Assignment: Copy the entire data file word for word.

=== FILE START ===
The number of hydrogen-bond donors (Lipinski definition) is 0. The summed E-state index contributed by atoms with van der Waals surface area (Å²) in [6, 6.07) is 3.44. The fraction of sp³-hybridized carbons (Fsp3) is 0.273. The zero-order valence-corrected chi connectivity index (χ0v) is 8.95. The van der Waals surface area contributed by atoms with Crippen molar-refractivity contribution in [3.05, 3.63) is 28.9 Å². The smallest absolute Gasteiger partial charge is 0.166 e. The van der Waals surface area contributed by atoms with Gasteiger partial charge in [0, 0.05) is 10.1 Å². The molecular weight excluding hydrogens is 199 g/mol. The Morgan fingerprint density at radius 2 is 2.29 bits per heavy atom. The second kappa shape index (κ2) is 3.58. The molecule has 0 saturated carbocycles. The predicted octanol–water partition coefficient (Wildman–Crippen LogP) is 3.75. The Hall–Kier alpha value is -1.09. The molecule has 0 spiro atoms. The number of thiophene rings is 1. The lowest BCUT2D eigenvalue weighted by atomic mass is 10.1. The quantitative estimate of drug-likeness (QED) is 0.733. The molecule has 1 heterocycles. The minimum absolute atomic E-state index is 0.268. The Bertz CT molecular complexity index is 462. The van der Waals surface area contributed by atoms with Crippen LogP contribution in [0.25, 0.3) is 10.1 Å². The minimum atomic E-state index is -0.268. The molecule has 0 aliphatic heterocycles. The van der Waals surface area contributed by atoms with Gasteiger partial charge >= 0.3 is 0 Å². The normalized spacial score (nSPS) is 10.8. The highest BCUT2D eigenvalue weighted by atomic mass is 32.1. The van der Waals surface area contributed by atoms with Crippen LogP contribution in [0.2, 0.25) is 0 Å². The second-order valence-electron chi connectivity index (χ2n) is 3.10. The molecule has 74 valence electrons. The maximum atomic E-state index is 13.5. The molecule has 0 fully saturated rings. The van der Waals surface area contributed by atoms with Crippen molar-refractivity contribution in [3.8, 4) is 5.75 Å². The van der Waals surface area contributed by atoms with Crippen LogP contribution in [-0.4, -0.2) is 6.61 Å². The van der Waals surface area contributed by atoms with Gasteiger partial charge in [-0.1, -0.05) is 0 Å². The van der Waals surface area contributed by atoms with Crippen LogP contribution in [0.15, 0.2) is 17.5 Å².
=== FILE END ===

The number of hydrogen-bond donors (Lipinski definition) is 0. The summed E-state index contributed by atoms with van der Waals surface area (Å²) in [6, 6.07) is 3.44. The fraction of sp³-hybridized carbons (Fsp3) is 0.273. The zero-order valence-corrected chi connectivity index (χ0v) is 8.95. The van der Waals surface area contributed by atoms with Crippen molar-refractivity contribution in [3.05, 3.63) is 28.9 Å². The smallest absolute Gasteiger partial charge is 0.166 e. The van der Waals surface area contributed by atoms with Gasteiger partial charge in [0, 0.05) is 10.1 Å². The molecular weight excluding hydrogens is 199 g/mol. The Morgan fingerprint density at radius 2 is 2.29 bits per heavy atom. The second kappa shape index (κ2) is 3.58. The molecule has 0 saturated carbocycles. The predicted octanol–water partition coefficient (Wildman–Crippen LogP) is 3.75. The Hall–Kier alpha value is -1.09. The molecule has 0 spiro atoms. The number of thiophene rings is 1. The lowest BCUT2D eigenvalue weighted by atomic mass is 10.1. The quantitative estimate of drug-likeness (QED) is 0.733. The molecule has 1 heterocycles. The minimum absolute atomic E-state index is 0.268. The Bertz CT molecular complexity index is 462. The van der Waals surface area contributed by atoms with Crippen LogP contribution in [0.25, 0.3) is 10.1 Å². The minimum atomic E-state index is -0.268. The molecule has 0 aliphatic heterocycles. The van der Waals surface area contributed by atoms with Gasteiger partial charge >= 0.3 is 0 Å². The normalized spacial score (nSPS) is 10.8. The highest BCUT2D eigenvalue weighted by atomic mass is 32.1. The van der Waals surface area contributed by atoms with Crippen LogP contribution in [0.2, 0.25) is 0 Å². The second-order valence-electron chi connectivity index (χ2n) is 3.10. The molecule has 74 valence electrons. The maximum atomic E-state index is 13.5. The molecule has 0 fully saturated rings. The van der Waals surface area contributed by atoms with Crippen molar-refractivity contribution in [3.8, 4) is 5.75 Å². The van der Waals surface area contributed by atoms with Crippen LogP contribution in [-0.4, -0.2) is 6.61 Å². The van der Waals surface area contributed by atoms with Gasteiger partial charge in [-0.1, -0.05) is 0 Å². The van der Waals surface area contributed by atoms with Crippen LogP contribution in [0.15, 0.2) is 17.5 Å².